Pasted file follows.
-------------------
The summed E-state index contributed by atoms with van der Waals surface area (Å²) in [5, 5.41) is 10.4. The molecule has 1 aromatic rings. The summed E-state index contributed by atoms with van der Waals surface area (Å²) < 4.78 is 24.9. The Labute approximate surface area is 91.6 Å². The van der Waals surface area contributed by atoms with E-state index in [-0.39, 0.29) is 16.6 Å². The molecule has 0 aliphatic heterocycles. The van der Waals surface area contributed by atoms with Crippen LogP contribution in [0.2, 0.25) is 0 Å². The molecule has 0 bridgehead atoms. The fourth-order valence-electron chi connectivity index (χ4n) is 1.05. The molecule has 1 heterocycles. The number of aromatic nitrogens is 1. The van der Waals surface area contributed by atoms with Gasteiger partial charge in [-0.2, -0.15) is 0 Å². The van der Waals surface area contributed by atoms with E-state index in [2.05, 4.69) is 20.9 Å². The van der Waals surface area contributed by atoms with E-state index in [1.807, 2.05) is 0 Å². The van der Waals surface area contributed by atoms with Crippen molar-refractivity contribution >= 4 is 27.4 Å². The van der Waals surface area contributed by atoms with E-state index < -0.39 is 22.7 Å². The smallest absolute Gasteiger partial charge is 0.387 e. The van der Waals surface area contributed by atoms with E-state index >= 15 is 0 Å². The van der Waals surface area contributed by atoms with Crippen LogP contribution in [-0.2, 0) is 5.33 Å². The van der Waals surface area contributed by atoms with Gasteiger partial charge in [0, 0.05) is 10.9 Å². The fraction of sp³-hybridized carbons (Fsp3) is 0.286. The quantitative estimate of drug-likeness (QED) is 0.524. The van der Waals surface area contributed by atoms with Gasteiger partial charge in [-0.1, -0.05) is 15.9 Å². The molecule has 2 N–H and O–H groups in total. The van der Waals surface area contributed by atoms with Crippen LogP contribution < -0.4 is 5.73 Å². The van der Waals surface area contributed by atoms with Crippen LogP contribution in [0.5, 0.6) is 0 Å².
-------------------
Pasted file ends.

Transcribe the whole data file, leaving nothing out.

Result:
The summed E-state index contributed by atoms with van der Waals surface area (Å²) in [5, 5.41) is 10.4. The molecule has 1 aromatic rings. The summed E-state index contributed by atoms with van der Waals surface area (Å²) < 4.78 is 24.9. The Labute approximate surface area is 91.6 Å². The van der Waals surface area contributed by atoms with E-state index in [-0.39, 0.29) is 16.6 Å². The molecule has 0 aliphatic heterocycles. The van der Waals surface area contributed by atoms with Crippen LogP contribution in [0.2, 0.25) is 0 Å². The molecule has 0 bridgehead atoms. The fourth-order valence-electron chi connectivity index (χ4n) is 1.05. The molecule has 1 heterocycles. The number of aromatic nitrogens is 1. The van der Waals surface area contributed by atoms with Gasteiger partial charge in [-0.2, -0.15) is 0 Å². The van der Waals surface area contributed by atoms with E-state index in [2.05, 4.69) is 20.9 Å². The van der Waals surface area contributed by atoms with E-state index in [1.807, 2.05) is 0 Å². The van der Waals surface area contributed by atoms with Crippen molar-refractivity contribution >= 4 is 27.4 Å². The van der Waals surface area contributed by atoms with E-state index < -0.39 is 22.7 Å². The smallest absolute Gasteiger partial charge is 0.387 e. The van der Waals surface area contributed by atoms with E-state index >= 15 is 0 Å². The van der Waals surface area contributed by atoms with Crippen LogP contribution in [-0.2, 0) is 5.33 Å². The van der Waals surface area contributed by atoms with Gasteiger partial charge in [0, 0.05) is 10.9 Å². The fraction of sp³-hybridized carbons (Fsp3) is 0.286. The quantitative estimate of drug-likeness (QED) is 0.524. The van der Waals surface area contributed by atoms with Gasteiger partial charge in [-0.1, -0.05) is 15.9 Å². The molecule has 2 N–H and O–H groups in total. The van der Waals surface area contributed by atoms with Crippen LogP contribution < -0.4 is 5.73 Å². The van der Waals surface area contributed by atoms with Crippen LogP contribution in [0.5, 0.6) is 0 Å².